The Animated Series, which was just called Star Trek at the time, debuted on September 8, 1973, coincidentally seven years to the day after The Original Series first aired. With episodes that were roughly half the length of the live-action stories, and with an at least theoretical target audience of children, the animated episodes would prove to be their own particular brand of Star Trek which stood next to, if didn’t quite occupy the same space as the 1960s show.
“Maybe it looks dated,” says Star Trek: Lower Decks supervising director Barry Kelly. “You can tell it’s something that’s old, but those are good likenesses. As an artist, I think it looks fantastic.”
Of course, the restrictions of the Saturday morning animation of the era is obvious, with lots of reused shots and production flubs.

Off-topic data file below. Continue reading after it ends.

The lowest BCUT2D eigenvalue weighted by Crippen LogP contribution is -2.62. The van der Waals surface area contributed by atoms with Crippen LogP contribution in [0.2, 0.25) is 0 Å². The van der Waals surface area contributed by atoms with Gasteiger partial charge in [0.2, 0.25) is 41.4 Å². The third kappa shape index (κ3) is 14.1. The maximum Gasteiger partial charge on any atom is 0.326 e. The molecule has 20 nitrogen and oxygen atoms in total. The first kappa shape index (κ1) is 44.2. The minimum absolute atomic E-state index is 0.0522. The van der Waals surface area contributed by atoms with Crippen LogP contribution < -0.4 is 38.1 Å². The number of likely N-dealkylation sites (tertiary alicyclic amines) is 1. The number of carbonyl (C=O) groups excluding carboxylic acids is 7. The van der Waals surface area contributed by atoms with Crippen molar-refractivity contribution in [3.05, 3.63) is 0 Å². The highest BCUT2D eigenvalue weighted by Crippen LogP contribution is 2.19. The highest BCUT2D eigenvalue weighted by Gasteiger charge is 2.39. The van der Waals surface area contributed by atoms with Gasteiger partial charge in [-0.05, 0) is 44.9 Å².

“It is a very different creature and there are some aspects of it that are decidedly not what you would consider to be typical Star Trek and a little bit more out there,” says Van Citters. “But it really provided that core creative team the ability to do some things they couldn’t on the TV show. You were able to take some adventures underwater. You were able to do things with bigger, vaster space vistas, and do creatures in a way that you couldn’t with a live-action show in the ’60s. And I think they took that seriously and tried to stretch a lot of boundaries with that.”
Indeed, it’s an interesting approach that the team took in that they were very careful to match the design of the old show – the ship looks the same, as do the costumes, props, and so on. But they also used the freedom of animation, where drawing an alien Caitian character took the same effort as drawing a regular human. And yes, that’s what new bridge officer M’Ress is – a member of the cat-like race called Caitians.